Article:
The scandal of such a claim is actually that it seems so old, so dependent, apparently, on a mimetic theory that judges art by its consonance with some pre-existing reality and that comforts itself with the illusion that art provides real presence. This theory undergirds Aristotle’s account of catharsis, for instance. As Romantics like Coleridge realized, though, art need not imitate the reality of our senses so much as the reality of our human or moral nature, the kind of being all artists and audiences share by virtue of consciousness.
This is not, I think, the same as presence. I don’t know if Aristotle thought it was, but the Augustans of the 18th century seemed to. They didn’t make strong distinctions between the sympathy you feel for a person and the emotions you experience in literature. But this is problematic, and not because it treats reality like fiction but because it treats fiction like reality. It’s actually quite important that fictions are not real and that we know they are not real. There are some realities that we cannot quite process—that’s why we have trauma and repression. One of literature’s powers is to create a play-space wherein we can actually begin to feel traumatic emotion and to work through it alongside characters, through a narrative, or through the accumulation of and relationships among tropes—those revealing “twists” of reality we sometimes call images. The whole point of this play-space is to shift the stakes to the level of moral imagination, away from the deadly seriousness of our everyday physical survival.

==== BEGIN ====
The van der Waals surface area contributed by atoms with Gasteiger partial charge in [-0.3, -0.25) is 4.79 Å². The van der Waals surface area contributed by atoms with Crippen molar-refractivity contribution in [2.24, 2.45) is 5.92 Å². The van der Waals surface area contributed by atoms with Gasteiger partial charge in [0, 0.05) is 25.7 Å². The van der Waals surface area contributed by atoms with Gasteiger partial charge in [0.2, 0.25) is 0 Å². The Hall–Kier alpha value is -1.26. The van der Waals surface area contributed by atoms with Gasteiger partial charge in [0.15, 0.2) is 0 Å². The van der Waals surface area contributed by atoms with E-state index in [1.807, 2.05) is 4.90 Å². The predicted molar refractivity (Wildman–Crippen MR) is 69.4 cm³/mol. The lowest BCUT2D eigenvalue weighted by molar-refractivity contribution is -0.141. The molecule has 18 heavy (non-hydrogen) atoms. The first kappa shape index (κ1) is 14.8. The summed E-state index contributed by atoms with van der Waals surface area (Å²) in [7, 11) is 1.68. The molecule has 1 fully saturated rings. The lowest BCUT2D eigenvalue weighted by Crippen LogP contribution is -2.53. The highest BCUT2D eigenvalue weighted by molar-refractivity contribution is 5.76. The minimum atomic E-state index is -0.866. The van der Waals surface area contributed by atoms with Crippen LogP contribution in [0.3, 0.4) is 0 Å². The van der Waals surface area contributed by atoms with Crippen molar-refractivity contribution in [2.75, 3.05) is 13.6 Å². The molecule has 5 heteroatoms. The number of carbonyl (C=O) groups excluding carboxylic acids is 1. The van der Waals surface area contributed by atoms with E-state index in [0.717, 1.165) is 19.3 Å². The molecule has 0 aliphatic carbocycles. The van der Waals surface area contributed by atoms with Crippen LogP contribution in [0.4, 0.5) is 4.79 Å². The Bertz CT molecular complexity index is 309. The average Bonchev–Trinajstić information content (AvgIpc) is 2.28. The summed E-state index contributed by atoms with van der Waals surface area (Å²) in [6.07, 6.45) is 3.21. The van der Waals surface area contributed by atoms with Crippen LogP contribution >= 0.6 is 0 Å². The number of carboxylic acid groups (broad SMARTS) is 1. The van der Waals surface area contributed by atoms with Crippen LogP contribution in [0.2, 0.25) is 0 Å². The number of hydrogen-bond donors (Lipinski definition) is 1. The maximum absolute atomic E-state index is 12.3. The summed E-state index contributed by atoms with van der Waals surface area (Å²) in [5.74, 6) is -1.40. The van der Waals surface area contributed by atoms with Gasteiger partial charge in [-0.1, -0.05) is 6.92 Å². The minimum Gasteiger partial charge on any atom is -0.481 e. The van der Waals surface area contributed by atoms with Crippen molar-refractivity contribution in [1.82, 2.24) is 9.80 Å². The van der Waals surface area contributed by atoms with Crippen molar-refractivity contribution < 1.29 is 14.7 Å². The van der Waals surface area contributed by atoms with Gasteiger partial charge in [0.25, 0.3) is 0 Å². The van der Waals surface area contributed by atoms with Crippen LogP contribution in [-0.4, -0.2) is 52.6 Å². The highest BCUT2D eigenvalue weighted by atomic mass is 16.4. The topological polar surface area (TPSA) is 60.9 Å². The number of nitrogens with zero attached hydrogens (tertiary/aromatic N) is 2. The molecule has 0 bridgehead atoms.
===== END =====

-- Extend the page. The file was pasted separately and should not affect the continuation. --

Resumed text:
Aristotle had an insight like this when he compared the pleasure of imitation in theater to the pleasure children take in imitation. And, just like when children play, this kind of imaginative engagement is not escapism but something more like therapy, art’s way of helping reconcile us to our reality, and if it returns us to the high stakes of life a little sadder and wiser, it also helps us to get back on with the business of life.
This is Relief, however, not the Midnight Diner, so there won’t be any zombies or the like. The works in here all act more subtly, inviting you into another’s experience and offering the opportunity, for those who will let the words work on them, to have an experience, to be taken somewhere and to return to a point different from your departure. To approach the world of someone trying to find a normal life after breast cancer, to deal with a rape in a small town and a mother’s anxiety about her daughters, to see a biblical tale anew as a miracle of moral action.
In the wake of a national tragedy, when we are all vulnerable to the impulses born of shock and fear, literature becomes all the more important. When reality becomes unreality it is in fact most real, the veil of comfort is ripped away and the world appears as perverse and inverted as it actually is. Good literature serves as the survival guide for this post-apocalyptic unreality, from which it will not let us escape. Every time apocalypse fires a warning shot across the bow of our complacency, we can choose to respond with the violence of our illusions or with the ennobling force of visionary art. May this issue of Relief serve you well as the world marches on towards its end.